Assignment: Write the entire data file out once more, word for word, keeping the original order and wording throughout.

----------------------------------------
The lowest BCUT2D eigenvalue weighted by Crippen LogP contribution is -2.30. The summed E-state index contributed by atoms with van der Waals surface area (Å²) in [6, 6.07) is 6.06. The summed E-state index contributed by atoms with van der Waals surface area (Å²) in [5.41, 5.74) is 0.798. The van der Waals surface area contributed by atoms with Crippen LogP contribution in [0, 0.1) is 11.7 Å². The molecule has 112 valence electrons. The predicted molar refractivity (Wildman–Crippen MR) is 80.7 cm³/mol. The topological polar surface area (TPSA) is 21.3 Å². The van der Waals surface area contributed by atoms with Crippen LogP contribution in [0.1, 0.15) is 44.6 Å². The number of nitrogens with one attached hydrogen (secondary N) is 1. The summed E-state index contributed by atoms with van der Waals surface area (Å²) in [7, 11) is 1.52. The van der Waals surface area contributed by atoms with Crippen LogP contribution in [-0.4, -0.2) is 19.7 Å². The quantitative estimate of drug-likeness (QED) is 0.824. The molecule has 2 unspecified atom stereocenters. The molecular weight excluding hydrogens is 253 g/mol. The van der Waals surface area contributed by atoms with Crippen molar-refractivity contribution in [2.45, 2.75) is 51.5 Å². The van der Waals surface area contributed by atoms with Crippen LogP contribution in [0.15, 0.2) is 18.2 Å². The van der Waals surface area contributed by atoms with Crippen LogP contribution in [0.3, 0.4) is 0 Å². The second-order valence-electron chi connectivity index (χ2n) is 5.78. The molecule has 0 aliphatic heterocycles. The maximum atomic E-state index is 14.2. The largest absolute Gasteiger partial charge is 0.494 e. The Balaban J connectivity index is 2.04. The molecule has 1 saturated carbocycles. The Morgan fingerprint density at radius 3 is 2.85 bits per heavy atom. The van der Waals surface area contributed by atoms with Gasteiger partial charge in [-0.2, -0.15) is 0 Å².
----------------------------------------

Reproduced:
The lowest BCUT2D eigenvalue weighted by Crippen LogP contribution is -2.30. The summed E-state index contributed by atoms with van der Waals surface area (Å²) in [6, 6.07) is 6.06. The summed E-state index contributed by atoms with van der Waals surface area (Å²) in [5.41, 5.74) is 0.798. The van der Waals surface area contributed by atoms with Crippen LogP contribution in [0, 0.1) is 11.7 Å². The molecule has 112 valence electrons. The predicted molar refractivity (Wildman–Crippen MR) is 80.7 cm³/mol. The topological polar surface area (TPSA) is 21.3 Å². The van der Waals surface area contributed by atoms with Crippen LogP contribution in [0.1, 0.15) is 44.6 Å². The number of nitrogens with one attached hydrogen (secondary N) is 1. The summed E-state index contributed by atoms with van der Waals surface area (Å²) in [7, 11) is 1.52. The van der Waals surface area contributed by atoms with Crippen LogP contribution in [-0.4, -0.2) is 19.7 Å². The quantitative estimate of drug-likeness (QED) is 0.824. The molecule has 2 unspecified atom stereocenters. The molecular weight excluding hydrogens is 253 g/mol. The van der Waals surface area contributed by atoms with Crippen molar-refractivity contribution in [2.45, 2.75) is 51.5 Å². The van der Waals surface area contributed by atoms with Crippen LogP contribution in [0.15, 0.2) is 18.2 Å². The van der Waals surface area contributed by atoms with Crippen LogP contribution in [0.3, 0.4) is 0 Å². The second-order valence-electron chi connectivity index (χ2n) is 5.78. The molecule has 0 aliphatic heterocycles. The maximum atomic E-state index is 14.2. The largest absolute Gasteiger partial charge is 0.494 e. The Balaban J connectivity index is 2.04. The molecule has 1 saturated carbocycles. The Morgan fingerprint density at radius 3 is 2.85 bits per heavy atom. The van der Waals surface area contributed by atoms with Gasteiger partial charge in [-0.2, -0.15) is 0 Å².